Back when the Carnegie was built, architecture didn't always have to serve any practical purpose, so long as it looked impressive. That may sound quaint today, although a similar function is played by the state Capitol building and by many of the people working inside it.
A gift of industrialist Andrew Carnegie, the Oakland complex was a much smaller structure when it was first opened in 1895. It included only what we now think of as the library (which originally also housed the earliest portions of the art and natural history collections) and the Music Hall facing Forbes Avenue. Today, the Forbes Avenue façade is a somewhat hulking, squared-off edifice; at the time, however, it was a more modest, semicircular auditorium. The towers added a vertical dimension to an otherwise fairly squat strucutre, and more or less marked the junction between performance space and the library/museum's display rooms.
According to James D. Van Trump's narrative about the Carnegie, An American Palace of Culture, the towers appear to have been inspired by that other City of Bridges, Venice. The towers' graceful design echoed the Campanile (bell tower) of St. Mark, a standalone tower in the Piazza there.
What purpose did the Carnegie's towers serve? None, really. As van Trump put it, unlike the Venetian original, the towers' "belfries sheltered neither bell nor watchman." For the most part, they "served notably to distract the eye from that point where the Music Hall joined the rest of the structure." In fact, photos from the late 1890s suggest that if you viewed the Music Hall head-on from Forbes, you couldn't tell there was a "rest of the structure" it was tucked away behind the towers and the semicircular edifice.
Maybe it sounds like a waste to build two purely ornamental towers. But back in those days, such elements weren't all that unusual. The original Music Hall entrance, for example, also featured a set of streetlamps more than two stories above the street. As architectural historian Walter Kidney once put it, these lamps were clearly "intended to be seen rather than to see by."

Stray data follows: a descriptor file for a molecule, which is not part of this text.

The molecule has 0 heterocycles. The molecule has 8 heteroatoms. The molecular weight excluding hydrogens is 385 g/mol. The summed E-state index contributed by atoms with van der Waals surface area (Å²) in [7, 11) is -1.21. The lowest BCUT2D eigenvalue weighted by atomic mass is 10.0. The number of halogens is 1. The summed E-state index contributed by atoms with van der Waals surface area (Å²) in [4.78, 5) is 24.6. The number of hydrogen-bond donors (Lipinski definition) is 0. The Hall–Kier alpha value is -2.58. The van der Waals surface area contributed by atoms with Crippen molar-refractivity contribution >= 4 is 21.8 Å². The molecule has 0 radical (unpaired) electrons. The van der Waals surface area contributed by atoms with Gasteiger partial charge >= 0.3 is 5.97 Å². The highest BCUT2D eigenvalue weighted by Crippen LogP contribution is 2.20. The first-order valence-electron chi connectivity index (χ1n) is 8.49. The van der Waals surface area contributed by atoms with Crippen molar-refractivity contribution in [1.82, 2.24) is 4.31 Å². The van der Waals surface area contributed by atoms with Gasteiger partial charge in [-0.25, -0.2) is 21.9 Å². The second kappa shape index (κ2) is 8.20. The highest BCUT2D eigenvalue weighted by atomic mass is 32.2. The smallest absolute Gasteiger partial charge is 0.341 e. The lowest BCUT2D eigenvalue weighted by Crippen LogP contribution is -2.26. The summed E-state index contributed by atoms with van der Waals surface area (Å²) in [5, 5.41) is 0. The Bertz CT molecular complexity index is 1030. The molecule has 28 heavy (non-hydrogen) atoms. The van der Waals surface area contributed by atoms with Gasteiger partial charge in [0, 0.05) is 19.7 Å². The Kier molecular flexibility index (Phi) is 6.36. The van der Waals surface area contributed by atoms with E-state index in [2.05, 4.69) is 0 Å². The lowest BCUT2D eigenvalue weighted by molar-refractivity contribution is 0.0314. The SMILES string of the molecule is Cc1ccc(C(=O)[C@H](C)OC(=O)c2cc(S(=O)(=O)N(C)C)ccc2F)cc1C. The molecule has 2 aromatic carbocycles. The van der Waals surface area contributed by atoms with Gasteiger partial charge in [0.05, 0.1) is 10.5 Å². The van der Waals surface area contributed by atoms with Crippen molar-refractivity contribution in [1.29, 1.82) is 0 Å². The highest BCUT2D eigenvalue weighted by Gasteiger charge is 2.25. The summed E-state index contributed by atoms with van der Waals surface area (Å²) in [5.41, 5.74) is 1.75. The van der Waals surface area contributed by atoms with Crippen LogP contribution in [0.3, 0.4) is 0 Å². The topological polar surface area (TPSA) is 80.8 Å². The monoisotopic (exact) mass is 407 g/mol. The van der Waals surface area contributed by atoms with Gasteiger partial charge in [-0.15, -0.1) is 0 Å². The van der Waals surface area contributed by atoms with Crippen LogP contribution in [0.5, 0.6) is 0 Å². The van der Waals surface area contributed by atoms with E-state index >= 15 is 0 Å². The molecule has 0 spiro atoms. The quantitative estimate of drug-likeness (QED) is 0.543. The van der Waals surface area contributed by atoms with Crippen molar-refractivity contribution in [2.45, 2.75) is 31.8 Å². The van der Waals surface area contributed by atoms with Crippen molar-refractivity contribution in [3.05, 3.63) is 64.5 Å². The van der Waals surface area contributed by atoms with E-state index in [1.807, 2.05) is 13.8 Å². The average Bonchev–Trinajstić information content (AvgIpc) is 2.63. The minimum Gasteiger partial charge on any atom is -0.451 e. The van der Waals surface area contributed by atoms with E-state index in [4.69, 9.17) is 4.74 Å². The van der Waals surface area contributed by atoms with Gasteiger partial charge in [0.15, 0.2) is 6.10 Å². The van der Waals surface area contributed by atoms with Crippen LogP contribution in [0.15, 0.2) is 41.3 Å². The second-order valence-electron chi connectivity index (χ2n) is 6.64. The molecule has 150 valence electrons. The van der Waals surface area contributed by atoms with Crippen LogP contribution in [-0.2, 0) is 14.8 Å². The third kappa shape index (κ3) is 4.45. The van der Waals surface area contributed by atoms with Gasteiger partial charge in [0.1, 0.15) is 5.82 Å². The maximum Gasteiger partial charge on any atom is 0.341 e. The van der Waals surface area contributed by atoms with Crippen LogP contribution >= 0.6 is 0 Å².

The towers, however, were seen for only a decade before being torn down. Appropriately enough, they were doomed to extinction in part by the dinosaurs. Within a couple years after its 1895 opening, there were concerns the Institute was too small. And as Frank Toker writes in Pittsburgh: An Urban Portrait, "In November 1898 Carnegie read about extraordinary dinosaur finds in Wyoming and financed an expedition to secure the world's greatest collection of dinosaur fossils for Pittsburgh." What better place, after all? Carnegie "also resolved to quadruple the size of his library to include permanent galleries for art and natural history."
Construction on the expansion began in 1904, when the towers flanking the music hall were torn down. (In this too the institute was copying Venice: The original St. Mark's bell tower had collapsed two years before. It was later rebuilt.) Much of the expansion extended eastward along Forbes, requiring the demolition of one tower to make room for the Hall of Architecture. The other tower would have looked odd all by itself. Since it never served more than cosmetic purposes, it was torn down for them as well.
Come to think of it, there's a lesson in that for some state legislators.